The ancient Egyptians, as it turns out, were up to a bit of monkey business.
They raised baboons in captivity, subjected them to poor living conditions and then mummified them, according to a study published on Dec. 6 in the journal PLOS One.
Researchers reached this conclusion after analyzing a “rare” cache of baboon bones held at a French museum.
The skeletal remains had been shipped over from Thebes, an ancient Egyptian city located along the Nile River, where they were discovered around 1905.
The remains, which had been mummified, “were sometimes interred in crudely carved wooden coffins,” researchers said, noting that certain Egyptian populations revered and worshiped monkeys.
An analysis of the bones revealed that they belonged to at least 36 individual baboons, some of which were radiocarbon dated to between 794 and 520 B.C.
The skulls indicated the baboons were of all ages at the time of their death, including some which were infants.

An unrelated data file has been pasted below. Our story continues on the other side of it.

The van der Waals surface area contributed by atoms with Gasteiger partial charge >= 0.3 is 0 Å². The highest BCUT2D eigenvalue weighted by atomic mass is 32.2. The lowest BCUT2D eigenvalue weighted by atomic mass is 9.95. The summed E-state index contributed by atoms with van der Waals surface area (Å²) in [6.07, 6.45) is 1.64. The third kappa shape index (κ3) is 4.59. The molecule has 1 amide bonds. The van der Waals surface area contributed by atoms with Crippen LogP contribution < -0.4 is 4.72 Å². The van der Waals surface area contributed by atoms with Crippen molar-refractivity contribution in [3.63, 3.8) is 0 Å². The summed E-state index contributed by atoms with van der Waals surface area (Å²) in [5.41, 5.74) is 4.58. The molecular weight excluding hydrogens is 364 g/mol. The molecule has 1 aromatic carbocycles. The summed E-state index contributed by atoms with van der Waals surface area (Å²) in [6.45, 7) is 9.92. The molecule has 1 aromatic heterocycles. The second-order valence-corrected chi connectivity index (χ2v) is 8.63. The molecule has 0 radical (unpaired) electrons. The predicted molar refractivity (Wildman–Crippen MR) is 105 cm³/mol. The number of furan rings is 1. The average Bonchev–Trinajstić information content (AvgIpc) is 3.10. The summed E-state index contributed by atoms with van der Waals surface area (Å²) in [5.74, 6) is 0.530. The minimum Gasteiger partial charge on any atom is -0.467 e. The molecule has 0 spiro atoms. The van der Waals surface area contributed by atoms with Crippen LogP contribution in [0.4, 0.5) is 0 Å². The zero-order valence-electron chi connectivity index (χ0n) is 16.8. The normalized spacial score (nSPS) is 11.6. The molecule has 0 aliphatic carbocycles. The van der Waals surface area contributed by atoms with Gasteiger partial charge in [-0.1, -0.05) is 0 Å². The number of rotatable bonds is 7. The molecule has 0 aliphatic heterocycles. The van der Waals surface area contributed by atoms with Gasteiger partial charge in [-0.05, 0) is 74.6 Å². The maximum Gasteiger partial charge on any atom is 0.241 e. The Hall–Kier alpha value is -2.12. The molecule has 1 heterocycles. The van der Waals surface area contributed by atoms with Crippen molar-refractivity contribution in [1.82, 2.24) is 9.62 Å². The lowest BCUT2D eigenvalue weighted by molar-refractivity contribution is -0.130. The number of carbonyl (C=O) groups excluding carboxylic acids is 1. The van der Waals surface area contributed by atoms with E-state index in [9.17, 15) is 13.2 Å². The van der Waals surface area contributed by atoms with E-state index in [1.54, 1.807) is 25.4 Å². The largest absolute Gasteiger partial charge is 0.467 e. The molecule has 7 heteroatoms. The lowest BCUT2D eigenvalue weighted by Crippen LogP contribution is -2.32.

The majority of the remains showed signs of metabolic disorders, suggesting most of the baboons were bred and raised in captivity where they suffered from a “chronic lack of sunlight and imbalanced nutrition,” researchers said.
Among the illnesses observed were rickets, a condition where bones soften and become weak and that is often attributed to inadequate vitamin D.
It’s not clear what kind of structure the animals were confined to, but it’s likely that it was dark and lacking in direct sunlight, researchers said.
An ancient building described as an “animal cage,” which measured about 6 by 10 feet, was found elsewhere in Egypt, and it may have held a baboon. The limestone structure contained a small, sealable window that could be used to pass food through.
Due to the animals’ tendency toward aggressive behavior, they likely proved difficult to keep captive, researchers said.
Evidence from other sites indicates that baboon keepers went so far as to remove or file down the animals’ sharp canine teeth. But though at least one canine tooth was missing from the skulls found in Thebes, researchers abandoned the idea that it may have been purposely removed.
The study, researchers said, provides “a glimpse of how problematic primate keeping must have been” for the ancient Egyptians.